Oklahoma, United States – The last five years have been tough on Tye Baker, the director of Water Resources for the Choctaw Tribe of Oklahoma.
First, there was the drought: frighteningly little precipitation from the end of 2010 until the spring of 2015. Then there was heat: 35 straight days of temperatures above 37 degrees Celcius in 2011. Then came the flooding: torrents of rain, 30cm at a time, during the summer of 2015.
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Through it all, it has been up to Baker to ensure that the Choctaw people have clean, drinkable water in their homes, a task hard enough without the added complication of the erratic weather. But erratic weather is the norm now, a consequence of rising global temperatures, Baker believes.
“Climate change brings uncertainty, so we try to adapt to that uncertainty,” Baker adds. “I’m having to deal with what the climate provides me. All I can do is adapt.”
Across Oklahoma, there are 37 other tribes also struggling to adapt. And while the weather affects all residents, the Native American nations face unique challenges.
For one, many of them don’t own or manage their own water facilities – the state does. In some cases, the state has diverted water from tribal lands towards large cities without asking for the tribes’ approval or compensating them for it.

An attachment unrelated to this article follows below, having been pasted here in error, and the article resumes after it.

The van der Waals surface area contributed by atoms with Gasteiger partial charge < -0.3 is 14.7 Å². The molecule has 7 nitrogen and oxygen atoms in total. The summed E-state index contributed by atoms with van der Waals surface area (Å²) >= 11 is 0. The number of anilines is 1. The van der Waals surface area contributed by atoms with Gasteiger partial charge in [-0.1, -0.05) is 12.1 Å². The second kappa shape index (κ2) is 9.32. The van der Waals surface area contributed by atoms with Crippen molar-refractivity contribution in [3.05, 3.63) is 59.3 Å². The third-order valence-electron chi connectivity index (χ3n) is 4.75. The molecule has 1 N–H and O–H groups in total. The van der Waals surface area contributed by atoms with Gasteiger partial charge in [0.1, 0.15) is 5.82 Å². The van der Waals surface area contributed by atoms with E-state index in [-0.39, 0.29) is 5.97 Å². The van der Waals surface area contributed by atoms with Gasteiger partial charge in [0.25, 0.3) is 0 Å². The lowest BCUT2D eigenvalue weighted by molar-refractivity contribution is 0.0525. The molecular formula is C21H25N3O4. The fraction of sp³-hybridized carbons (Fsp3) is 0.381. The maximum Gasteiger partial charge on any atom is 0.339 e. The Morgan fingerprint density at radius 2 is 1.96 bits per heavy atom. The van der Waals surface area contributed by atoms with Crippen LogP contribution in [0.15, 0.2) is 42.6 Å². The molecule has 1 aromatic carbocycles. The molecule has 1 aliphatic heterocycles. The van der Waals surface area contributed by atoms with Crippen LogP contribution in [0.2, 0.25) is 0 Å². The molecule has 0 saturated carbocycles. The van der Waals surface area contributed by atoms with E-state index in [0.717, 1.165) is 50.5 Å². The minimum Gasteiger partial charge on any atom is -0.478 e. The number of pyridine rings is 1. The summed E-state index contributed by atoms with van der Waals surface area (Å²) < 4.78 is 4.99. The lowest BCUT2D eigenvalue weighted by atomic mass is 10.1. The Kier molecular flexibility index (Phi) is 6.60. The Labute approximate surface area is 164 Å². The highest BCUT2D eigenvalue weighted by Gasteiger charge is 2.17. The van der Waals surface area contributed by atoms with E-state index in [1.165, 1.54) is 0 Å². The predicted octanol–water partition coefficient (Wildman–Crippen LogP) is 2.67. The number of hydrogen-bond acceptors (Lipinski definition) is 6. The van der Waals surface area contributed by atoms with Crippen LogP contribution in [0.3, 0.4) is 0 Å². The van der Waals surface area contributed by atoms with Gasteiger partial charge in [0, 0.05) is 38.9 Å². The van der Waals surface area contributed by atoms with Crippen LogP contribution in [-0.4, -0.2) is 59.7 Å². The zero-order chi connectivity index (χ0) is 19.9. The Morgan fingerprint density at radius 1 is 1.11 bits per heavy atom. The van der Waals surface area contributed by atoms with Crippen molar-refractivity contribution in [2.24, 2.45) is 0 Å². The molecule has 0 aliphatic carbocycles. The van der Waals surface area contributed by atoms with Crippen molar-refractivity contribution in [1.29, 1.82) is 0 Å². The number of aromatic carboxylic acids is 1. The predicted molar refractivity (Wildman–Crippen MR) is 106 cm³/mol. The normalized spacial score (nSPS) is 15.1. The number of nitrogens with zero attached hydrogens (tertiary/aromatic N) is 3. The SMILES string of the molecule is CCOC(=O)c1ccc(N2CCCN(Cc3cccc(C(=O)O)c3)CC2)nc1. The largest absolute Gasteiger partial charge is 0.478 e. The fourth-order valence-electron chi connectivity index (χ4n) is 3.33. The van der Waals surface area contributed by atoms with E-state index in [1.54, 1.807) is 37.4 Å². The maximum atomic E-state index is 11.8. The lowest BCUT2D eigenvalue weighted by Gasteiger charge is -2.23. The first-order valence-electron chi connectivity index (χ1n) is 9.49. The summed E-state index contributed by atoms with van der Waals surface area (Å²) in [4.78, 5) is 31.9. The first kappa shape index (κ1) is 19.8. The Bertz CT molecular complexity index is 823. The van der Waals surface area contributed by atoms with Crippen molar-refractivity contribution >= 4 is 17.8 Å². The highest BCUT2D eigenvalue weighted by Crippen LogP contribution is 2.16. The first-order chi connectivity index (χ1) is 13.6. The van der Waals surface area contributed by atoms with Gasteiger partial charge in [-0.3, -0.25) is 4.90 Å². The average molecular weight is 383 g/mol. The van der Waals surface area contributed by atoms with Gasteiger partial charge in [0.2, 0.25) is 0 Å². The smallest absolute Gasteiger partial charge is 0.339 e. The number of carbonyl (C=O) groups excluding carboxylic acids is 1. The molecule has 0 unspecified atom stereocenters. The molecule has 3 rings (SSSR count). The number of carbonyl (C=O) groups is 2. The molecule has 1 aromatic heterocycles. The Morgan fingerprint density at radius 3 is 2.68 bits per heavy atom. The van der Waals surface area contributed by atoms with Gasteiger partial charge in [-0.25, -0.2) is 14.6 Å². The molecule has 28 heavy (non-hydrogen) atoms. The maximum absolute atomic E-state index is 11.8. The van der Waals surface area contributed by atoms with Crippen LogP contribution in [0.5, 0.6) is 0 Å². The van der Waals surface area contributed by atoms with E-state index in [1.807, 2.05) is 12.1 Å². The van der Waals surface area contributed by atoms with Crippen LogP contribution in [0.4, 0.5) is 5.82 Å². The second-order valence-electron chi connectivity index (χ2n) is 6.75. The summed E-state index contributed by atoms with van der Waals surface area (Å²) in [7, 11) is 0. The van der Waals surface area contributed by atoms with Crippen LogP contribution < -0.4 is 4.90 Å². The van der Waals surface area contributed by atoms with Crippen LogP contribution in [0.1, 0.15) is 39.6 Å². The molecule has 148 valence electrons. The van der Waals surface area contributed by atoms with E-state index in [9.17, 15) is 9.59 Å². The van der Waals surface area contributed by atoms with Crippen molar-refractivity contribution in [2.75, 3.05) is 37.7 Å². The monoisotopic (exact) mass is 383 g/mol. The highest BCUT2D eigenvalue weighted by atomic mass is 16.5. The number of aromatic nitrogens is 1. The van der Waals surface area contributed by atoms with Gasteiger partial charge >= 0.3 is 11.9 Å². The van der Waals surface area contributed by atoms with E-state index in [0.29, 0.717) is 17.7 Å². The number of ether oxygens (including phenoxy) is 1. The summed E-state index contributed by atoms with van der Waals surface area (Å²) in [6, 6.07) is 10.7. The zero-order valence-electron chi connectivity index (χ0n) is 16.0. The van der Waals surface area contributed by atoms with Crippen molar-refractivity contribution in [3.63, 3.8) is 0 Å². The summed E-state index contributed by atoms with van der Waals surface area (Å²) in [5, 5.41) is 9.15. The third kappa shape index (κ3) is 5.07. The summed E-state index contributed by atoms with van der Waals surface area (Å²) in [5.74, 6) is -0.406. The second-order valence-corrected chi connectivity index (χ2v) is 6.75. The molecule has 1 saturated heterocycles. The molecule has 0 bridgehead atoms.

Climate change also threatens the cultural practices of the tribes. It has decimated important species used in traditional craft-making, such as river cane and the freshwater mussel, and it has thrown off traditional growing seasons and accompanying ceremonies.
Established in 2012, the South Central Climate Science Center (SCCSC) has been working with tribes across the south-central US to identify their unique vulnerabilities, help them cope with emergencies and develop long-term adaptation strategies. It’s a federally funded research consortium that comprises four state universities across the region and two Native American tribes: the Choctaw and the Chickasaw.
“We try to put together research groups that answer questions about climate in the southern US,” says Renee McPherson, the codirector of the centre.
“We especially try to work closely with tribes.There are over 70 in the south-central region and all are being stressed by the climate … We try to help people like [Baker], who are dealing with these questions, to get the answers they need.”
McPherson manages several research teams out of the University of Oklahoma who are currently studying everything from the effect of winter weather events on wildlife to the drivers of major weather shifts to seasonal agricultural forecasting.
The centre then works with one of its tribal liaisons to make sure the findings are delivered in useful ways to tribal governments and members. “We try to develop materials that translate science from gobbledygook into guidance documents and instructional videos,” McPherson says.